Meeting the Undernutrition Challenge (MUCH)

Strengthening the enabling environment for eradicating food insecurity and malnutrition

30/10/2018 - 

‘Nutrition-sensitive agriculture provides a new mechanism for us to develop food-based interventions that are beneficial to the people of Bangladesh. We already have some evidence on integrated homestead gardening, nutrition education and cooking demonstrations, integrated rice and fish cultivation, and nutrition-sensitive fish culture.’ Minister for Agriculture of Bangladesh

In 2017, FAO celebrated the 40th anniversary of its work in Bangladesh. As one of the first international agencies to extend assistance to Bangladesh after its independence, FAO’s commitment to the country continues undiminished.

‘Meeting the Undernutrition Challenge’ (MUCH) is an ongoing FAO policy advisory project that works with the Government of Bangladesh to strengthen the enabling environment for eradicating food insecurity and malnutrition. MUCH is paving the way for better sectoral and cross-sectoral work on food security and nutrition, and is stimulating increased investment in this area.

Together with Bangladesh’s Ministry of Food (MoFood) and other government departments, the project targets people of all age groups who are malnourished and vulnerable, with particular attention to children in their first 1 000 days of life, and to pregnant and lactating women.

MUCH has already produced results that are informing national food security and nutrition policy processes, such as the implementation of the government’s 7th Five Year Plan, and the technical support given to the development of annual Monitoring Reports—a flagship government report assessing policy impacts and resource mobilization—produced together with MoFood and 16 other partner ministries and departments.

The project supported the formulation of the Second National Plan of Action for Nutrition (NPAN2) with the Ministry of Health and Family Welfare, the development of the Second Country Investment Plan (CIP2) for NutritionSensitive Food Systems, and the development of a Food Price Monitoring and Analysis (FPMA) Tool with the FAO Global Information and Early Warning System (GIEWS). Other results include chronic and acute food and nutrition security assessments and targeting; support to youth and adolescents through the Nutrition Olympiad 2017; support for the preparation of Quarterly Bangladesh Food Situation Reports and Fortnightly Foodgrain Reports by the Food Planning and Monitoring Unit (FPMU), MoFood; and promotion of the Right to Food. Social protection is a globally recognized strategy to tackle hunger and malnutrition. At the end of 2017, MUCH, in collaboration with MoFood, UNICEF, WFP, IFPRI and Save the Children, organized a technical symposium on nutrition-sensitive social protection.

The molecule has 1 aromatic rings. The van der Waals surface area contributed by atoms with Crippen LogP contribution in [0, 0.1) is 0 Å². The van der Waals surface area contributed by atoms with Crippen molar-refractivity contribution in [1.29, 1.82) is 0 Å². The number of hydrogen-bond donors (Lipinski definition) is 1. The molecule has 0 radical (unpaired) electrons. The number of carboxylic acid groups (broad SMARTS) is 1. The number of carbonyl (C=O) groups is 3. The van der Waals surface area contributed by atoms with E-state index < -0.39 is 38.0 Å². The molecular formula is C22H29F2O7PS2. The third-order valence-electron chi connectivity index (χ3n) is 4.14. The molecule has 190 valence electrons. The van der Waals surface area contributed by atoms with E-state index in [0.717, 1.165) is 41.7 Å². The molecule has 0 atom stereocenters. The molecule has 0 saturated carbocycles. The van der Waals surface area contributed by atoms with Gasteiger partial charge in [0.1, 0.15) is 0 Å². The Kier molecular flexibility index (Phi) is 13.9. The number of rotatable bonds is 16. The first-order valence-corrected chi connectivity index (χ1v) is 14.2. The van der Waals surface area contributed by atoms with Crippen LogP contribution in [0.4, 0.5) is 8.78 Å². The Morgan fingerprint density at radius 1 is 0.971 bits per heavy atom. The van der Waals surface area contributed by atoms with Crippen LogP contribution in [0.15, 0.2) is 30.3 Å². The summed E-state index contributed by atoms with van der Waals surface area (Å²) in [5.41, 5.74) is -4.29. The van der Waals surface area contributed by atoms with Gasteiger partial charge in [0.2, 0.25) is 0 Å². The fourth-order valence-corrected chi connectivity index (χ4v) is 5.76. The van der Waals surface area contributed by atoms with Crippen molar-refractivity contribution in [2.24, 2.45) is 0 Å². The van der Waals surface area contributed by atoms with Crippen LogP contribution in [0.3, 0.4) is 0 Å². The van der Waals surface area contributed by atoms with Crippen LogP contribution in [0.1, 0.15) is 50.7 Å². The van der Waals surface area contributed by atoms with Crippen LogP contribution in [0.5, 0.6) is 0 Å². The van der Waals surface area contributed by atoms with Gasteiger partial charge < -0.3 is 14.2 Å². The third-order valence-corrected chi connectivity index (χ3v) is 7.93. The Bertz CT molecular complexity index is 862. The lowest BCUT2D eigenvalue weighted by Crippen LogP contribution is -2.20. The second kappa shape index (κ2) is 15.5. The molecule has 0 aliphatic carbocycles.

This symposium is among the first of its kind in Bangladesh that integrates and mainstreams nutrition-sensitive approaches into social protection and safety net programmes. It is also the second in the series of technical symposiums focusing on nutrition-sensitive approaches to achieving food and nutrition security. Attended by 143 representatives from the government, the United Nations, CSOs, academia, and the private sector, the meeting took stock of the best practices and lessons learned from social protection programmes to address food insecurity and malnutrition. The MUCH project is one more example of how innovative partnerships can lead to progress towards the 2030 Agenda.

It works and creates synergies with SUCHANA, a consortium of civil society organizations (CSOs), in order to translate national level policies and strategies into grassroots-level actions. Working together with the Institute of Nutrition and Food Science (INFS) at the University of Dhaka, MUCH is also conducting a food consumption survey to provide estimates for selected measurable dietary indicators to inform and refine future nutrition programming interventions. The dietary indicators include the Women’s Dietary Diversity Score (WDDS) to assess women’s dietary diversity and the Food Insecurity Experience Scale (FIES) to assess food security, both of which will provide input for the Zero Hunger goal.

Resource partner: United States of America (USAID), European Union (DG DEVCO)

SDGs: 1, 2, 3, 8, 12

Regional Initiative: RIE1 - Asia and the Pacific’s Zero Hunger Challenge

Photo: Infant at the Mobarakpur Community Clinic in Kulaura Upazila in northeastern Bangladesh - ©UN/Mark Garten